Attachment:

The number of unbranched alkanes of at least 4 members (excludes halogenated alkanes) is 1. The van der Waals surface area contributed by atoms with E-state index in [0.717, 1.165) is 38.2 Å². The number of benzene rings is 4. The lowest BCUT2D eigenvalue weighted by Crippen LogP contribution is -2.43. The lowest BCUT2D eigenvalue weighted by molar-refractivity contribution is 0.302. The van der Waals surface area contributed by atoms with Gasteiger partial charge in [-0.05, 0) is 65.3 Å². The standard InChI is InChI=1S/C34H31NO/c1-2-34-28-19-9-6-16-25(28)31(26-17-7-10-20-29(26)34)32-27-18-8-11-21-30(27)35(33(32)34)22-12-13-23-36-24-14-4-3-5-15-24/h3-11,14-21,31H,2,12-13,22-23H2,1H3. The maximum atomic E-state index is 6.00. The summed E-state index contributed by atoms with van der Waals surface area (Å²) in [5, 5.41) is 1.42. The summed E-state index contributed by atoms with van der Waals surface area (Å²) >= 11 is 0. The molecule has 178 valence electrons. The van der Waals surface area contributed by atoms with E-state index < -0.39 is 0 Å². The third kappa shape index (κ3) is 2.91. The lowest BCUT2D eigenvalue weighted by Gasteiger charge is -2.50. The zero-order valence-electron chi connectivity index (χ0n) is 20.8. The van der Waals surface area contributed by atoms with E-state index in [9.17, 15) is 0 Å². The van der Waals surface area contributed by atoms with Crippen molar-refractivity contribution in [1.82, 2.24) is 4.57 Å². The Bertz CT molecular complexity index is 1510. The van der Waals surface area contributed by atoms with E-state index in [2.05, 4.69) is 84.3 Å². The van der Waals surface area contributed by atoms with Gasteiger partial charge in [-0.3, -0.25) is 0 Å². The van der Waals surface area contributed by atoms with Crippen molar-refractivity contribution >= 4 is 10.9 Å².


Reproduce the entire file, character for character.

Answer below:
The number of unbranched alkanes of at least 4 members (excludes halogenated alkanes) is 1. The van der Waals surface area contributed by atoms with E-state index in [0.717, 1.165) is 38.2 Å². The number of benzene rings is 4. The lowest BCUT2D eigenvalue weighted by Crippen LogP contribution is -2.43. The lowest BCUT2D eigenvalue weighted by molar-refractivity contribution is 0.302. The van der Waals surface area contributed by atoms with Gasteiger partial charge in [-0.05, 0) is 65.3 Å². The standard InChI is InChI=1S/C34H31NO/c1-2-34-28-19-9-6-16-25(28)31(26-17-7-10-20-29(26)34)32-27-18-8-11-21-30(27)35(33(32)34)22-12-13-23-36-24-14-4-3-5-15-24/h3-11,14-21,31H,2,12-13,22-23H2,1H3. The maximum atomic E-state index is 6.00. The summed E-state index contributed by atoms with van der Waals surface area (Å²) in [5, 5.41) is 1.42. The summed E-state index contributed by atoms with van der Waals surface area (Å²) >= 11 is 0. The molecule has 178 valence electrons. The van der Waals surface area contributed by atoms with E-state index < -0.39 is 0 Å². The third kappa shape index (κ3) is 2.91. The lowest BCUT2D eigenvalue weighted by Gasteiger charge is -2.50. The zero-order valence-electron chi connectivity index (χ0n) is 20.8. The van der Waals surface area contributed by atoms with E-state index in [9.17, 15) is 0 Å². The van der Waals surface area contributed by atoms with Crippen molar-refractivity contribution in [1.82, 2.24) is 4.57 Å². The Bertz CT molecular complexity index is 1510. The van der Waals surface area contributed by atoms with E-state index in [2.05, 4.69) is 84.3 Å². The van der Waals surface area contributed by atoms with Gasteiger partial charge in [-0.3, -0.25) is 0 Å². The van der Waals surface area contributed by atoms with Crippen molar-refractivity contribution >= 4 is 10.9 Å².